in Egypt by Isis, daughter of the moon. In Babylon, about 1500 BC, the
Goddess was known as "Ishtar" and in ancient Greece Diana was
Goddess of the moon and Aphrodite was worshipped as the Goddess of sexual
love. The Great mother Goddess was worshipped throughout western Asia
under a myriad of names; Astarte, worshipped by the Canaanites, Hebrews
an Phoenicians; Cybele, Goddess of Earth and moon was worshipped in Phrygia;
Anahita, was worshipped in Persia and the Celtic Goddess An was worshipped
in western Europe, as far west as Ireland.
Psychologist Esther Harding writes in her
book Womans Mysteries (Rider) that the moon and the cycles of the
moon are the most ancient evidence of feminine power. In numerous civilizations
the monthly lunar cycle and the period of womens menstruation were
seen to coincide and the moon was forever linked to fertility. Harding
writes that in the earliest human societies women were forbidden to sleep
outside in moonlight because it was believed that moonbeams were the cause
of pregnancy. Often, crops were planted in moonlight to insure their growth.
The cyclic nature of the moon is seen in
the three forms of the Goddess that many pagan traditions recognize as
representing the cycle of life. As the moon waxes, the Goddess is called
"Maiden," who is the virgin and Goddess of birth, nymph, sexual
temptress, lover and seductress; full, the moon represents Mother; as
the full moon wanes, she transforms into the Crone, demander of sacrifice
and dark face of death.
The power of women in society diminished
over the centuries with the rise of great military empires as cities were
built and great surpluses of food began to attract raiders, making the
formation of standing armies to defend the stored grain a necessary part
of life. But in many areas women held onto their ancient roles. Among
Native American nations, women often played a major role in making decisions
for the nation as a whole. In Mexico, matriarchy still prevails in the
largely Indian south outside of the major cities. But for the most part
men systematically crushed women and relegated them to second class status.
Yet, despite hundreds of years of persecution there are still people who
insist that European witchcraft didnt die with the women burned
in medieval town squares.
WITCHES, COVENS AND RITUALS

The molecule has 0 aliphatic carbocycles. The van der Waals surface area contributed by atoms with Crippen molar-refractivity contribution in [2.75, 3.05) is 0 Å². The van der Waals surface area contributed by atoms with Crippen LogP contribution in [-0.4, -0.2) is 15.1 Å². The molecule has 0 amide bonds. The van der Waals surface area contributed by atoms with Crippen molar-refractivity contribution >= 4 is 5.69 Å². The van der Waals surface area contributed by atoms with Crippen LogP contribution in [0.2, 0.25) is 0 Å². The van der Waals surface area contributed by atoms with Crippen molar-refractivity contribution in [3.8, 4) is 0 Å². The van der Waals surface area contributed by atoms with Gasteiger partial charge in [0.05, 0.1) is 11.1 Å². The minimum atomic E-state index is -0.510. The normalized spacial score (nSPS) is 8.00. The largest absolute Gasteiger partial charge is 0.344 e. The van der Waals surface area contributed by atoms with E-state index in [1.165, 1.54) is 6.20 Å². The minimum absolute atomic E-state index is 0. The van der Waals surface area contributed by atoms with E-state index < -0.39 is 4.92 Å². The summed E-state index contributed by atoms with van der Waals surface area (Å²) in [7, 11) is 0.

National Public Radio correspondent Margot
Adler is author of Drawing Down the Moon (Beacon), a study of neo-paganism
in America. Adler says neo-paganism and modern witchcraft are "very
anarchistic religions." She adds that these religions, "are
an attempt by Westerners in the heart of our industrial society to create
nonauthOTitarian and non dogmatic religions."
According to Adler, what sets pagans apart
from liberal traditions in mainstream religions are the rituals they follow.
Adler says, "Ritual is a way of ending alienation from ourselves,
each other and the planet." Drumming, candies, and chanting cause
"the world to disappear for a few moments and allow you to enter
the dreamlike, artistic world. "
Margot Adler uses her own discovery of
witchcraft as a parable. Her grandfather was Alfred Adler, the psychologist
whom she says invented the inferiority complex, "and saddled all
his relatives with it from then on." And despite what Adler describes
as her Adlerian psychologist fathers view that any belief in religion
is "schizophrenic," Adler says her father accepts that witchcraft
has ties to feminism, making it more palatable than mainstream religion.
She says, with a wry smile, "I guess that from witch to witch doctor
is not that far afield."
In the 196os Adler went to school at Berkeley
and became involved in the free speech and civil rights movements. After
the first Earth Day in 1971, she says, "I became obsessed with the
environmental crisis." After reading an essay arguing that the notion
in the Biblical book of Genesis that man should "subdue the earth
and multiply and have dominion over it" gave license for exploitation,
Adler says she began a search for something new. She adds that the "older,
ancient animistic and polytheistic religions had a very different notion
of the sacred, where everything was vital and alive."
Adler gets serious when she talks about
what makes paganism special. "We are living in a period of time that
we think is forever," she says despite that belief this time, "is
actually the last 2,000 years. Most of the religions of this period are
religions of books. But most of the religions during humanitys bulk
of time on the planet were based not on what people believed, but on what
people do. "
The anarchistic nature of witchcraft is
represented in the coven, the basic unit of witchcraft that exists as
what Adler calls a "witchs support group." There is no
system of hierarchy or authority in witchcraft and there is nothing like
a Dalai Lama, Pope or large Christian congregation. A coven is less than
13 people who know each other well and each individual member is an important
part of the whole, contributing to the overall personality of the group.
Although witches who seek initiation into
a cover arent usually joiners Adler says, "Even the most committed
individualists find a sense of community in such a small number."
A prospective witch is initiated into a coven only after a long period
of training and trust building. The ritual of initiation is itself is
designed as a rite of passage into a new level of personal growth.
Starhawk is a Wicca priestess in the San
Francisco Bay Area and an author of numerous books on witchcraft, including
Truth or Dare (Harper Collins) and The Spiral Dance (Harper & Row).
Starhawk says she feels witchcraft means to be "someone who identifies
with the old religion of the Goddess, which is focused on the idea that
the earth is a living being, and the universe is alive and were
all connected." Starhawk says, "for me that means being very
much involved in doing things to try to heal the mess weve made
of the earth. "
Starhawks political view of witchcraft
places the world in a Struggle between what she calls "power from
within and power over." Power over, she explains, is power that comes